Giants' bullpen staggers again in 3-0 loss to Mets

SAN FRANCISCO — Giants rookie Chris Heston had another strong outing against the New York Mets, nearly one month after shutting them down completely while throwing the first no-hitter in the majors this season.

San Francisco’s bullpen was another story altogether, continuing a troubling pattern for the defending World Series champions — who have dropped seven straight.

Sergio Romo gave up two runs in the ninth inning and closer Santiago Casilla was touched up for another, spoiling a stellar performance from Heston in a 3-0 loss to the Mets on Monday night.

It marked another rough outing for San Francisco’s bullpen, which has a 6.23 ERA during the skid. Giants starters own a 4.76 ERA during the same span.

“The bullpen is struggling a little bit,” manager Bruce Bochy said. “That’s something that we’ve been so good at. Right now they’re having a hard time.”

Johnny Monell snapped a scoreless tie against his former team with a two-run double off Romo in the ninth. Michael Cuddyer had two hits, including a single that started the winning rally, to help the Mets improve to 3-1 on a six-game West Coast trip.

It was New York’s second consecutive shutout, including an 8-0 victory Sunday at Dodger Stadium behind rookie Steven Matz.

“We don’t play well on the West Coast, so to get off to a great start on this road trip is huge for us,” manager Terry Collins said. “It looks like we’re starting to get some breaks.”

Juan Lagares added an RBI single off Casilla to make it 3-0, and Jeurys Familia closed for his 23rd save. Mets pitchers have allowed exactly three hits in each of their last three wins.

“We definitely have to tighten up this bullpen and get back to who we are,” Bochy said. “The long ball’s been killing us. Today they just got base hits. They threw out good at-bats against our late-inning guys.”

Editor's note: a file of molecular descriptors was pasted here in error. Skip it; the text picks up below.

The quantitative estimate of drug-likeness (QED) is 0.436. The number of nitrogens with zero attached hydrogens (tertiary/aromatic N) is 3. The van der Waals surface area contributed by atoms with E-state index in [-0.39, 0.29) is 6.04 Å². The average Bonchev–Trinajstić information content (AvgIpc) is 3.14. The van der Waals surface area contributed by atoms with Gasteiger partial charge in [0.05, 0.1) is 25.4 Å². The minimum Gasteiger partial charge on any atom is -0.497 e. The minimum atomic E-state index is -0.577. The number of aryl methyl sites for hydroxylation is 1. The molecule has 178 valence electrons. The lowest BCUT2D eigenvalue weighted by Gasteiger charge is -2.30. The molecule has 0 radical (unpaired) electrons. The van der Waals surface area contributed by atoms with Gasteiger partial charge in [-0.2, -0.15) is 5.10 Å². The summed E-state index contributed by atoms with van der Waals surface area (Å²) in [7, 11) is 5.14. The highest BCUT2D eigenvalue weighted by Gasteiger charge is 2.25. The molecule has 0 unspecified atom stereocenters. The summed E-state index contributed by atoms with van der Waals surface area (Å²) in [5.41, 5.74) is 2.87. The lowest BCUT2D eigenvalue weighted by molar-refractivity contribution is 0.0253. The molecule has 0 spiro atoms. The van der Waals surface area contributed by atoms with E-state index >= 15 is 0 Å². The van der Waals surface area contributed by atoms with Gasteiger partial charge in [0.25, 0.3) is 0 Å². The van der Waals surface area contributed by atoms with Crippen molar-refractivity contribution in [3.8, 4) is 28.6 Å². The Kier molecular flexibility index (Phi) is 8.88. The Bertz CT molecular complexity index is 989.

Heston, who pitched a no-hitter against the Mets on June 9 in New York, gave up three hits in 7 1-3 shutout innings. He walked four and struck out two.

The right-hander was pulled after hitting Lagares with a pitch and walking Ruben Tejada sandwiched around a forceout on a ball that fell amid three players in short left field. Gregor Blanco threw to second to force Lagares.

“I wish I would have not walked so many people and just tightened the zone a little better,” Heston said. “Other than that I thought it went pretty well.”

The Giants might have been tired after altering their travel schedule and arriving in the Bay Area at 12:30 p.m. on Monday. They stayed overnight in Washington after playing the Nationals on Sunday night.

San Francisco managed only three singles. Two came from Joaquin Arias, who was making a rare start at second base in place of All-Star reserve Joe Panik.

Jonathon Niese (4-8) pitched eight sharp innings and retired 15 of his first 16 batters before running into a little bit of trouble in the sixth. The Giants loaded the bases with two outs after Arias singled and Ehire Adrianza and Matt Duffy walked.

Niese retired All-Star slugger Buster Posey on a grounder to third to end the threat.

“We’re sputtering,” Bochy said. “We had five runs the last series, we got shut out today. That’s not going to work.”


Mets: Right-handed reliever Jenrry Mejia made his final rehab appearance Sunday and is expected to be activated in time for Tuesday night’s game. Mejia completed his 80-game suspension for testing positive for performance-enhancing drugs.

Giants: OF Hunter Pence (soreness in left wrist) took batting practice the past two days, and Bochy said Pence could return this week.


Mets: RHP Bartolo Colon (9-6, 4.55 ERA) threw seven shutout innings in his last start. Colon is 2-2 with a 5.46 ERA in five starts against the Giants. He has not won in San Francisco in three years.

Giants: RHP Matt Cain (0-1, 9.00) will make his second start of the season Tuesday night. He made his first start in nearly a year on Thursday, taking the loss against Miami. Cain is winless in his last four starts against the Mets and is looking for his first win against them in four years.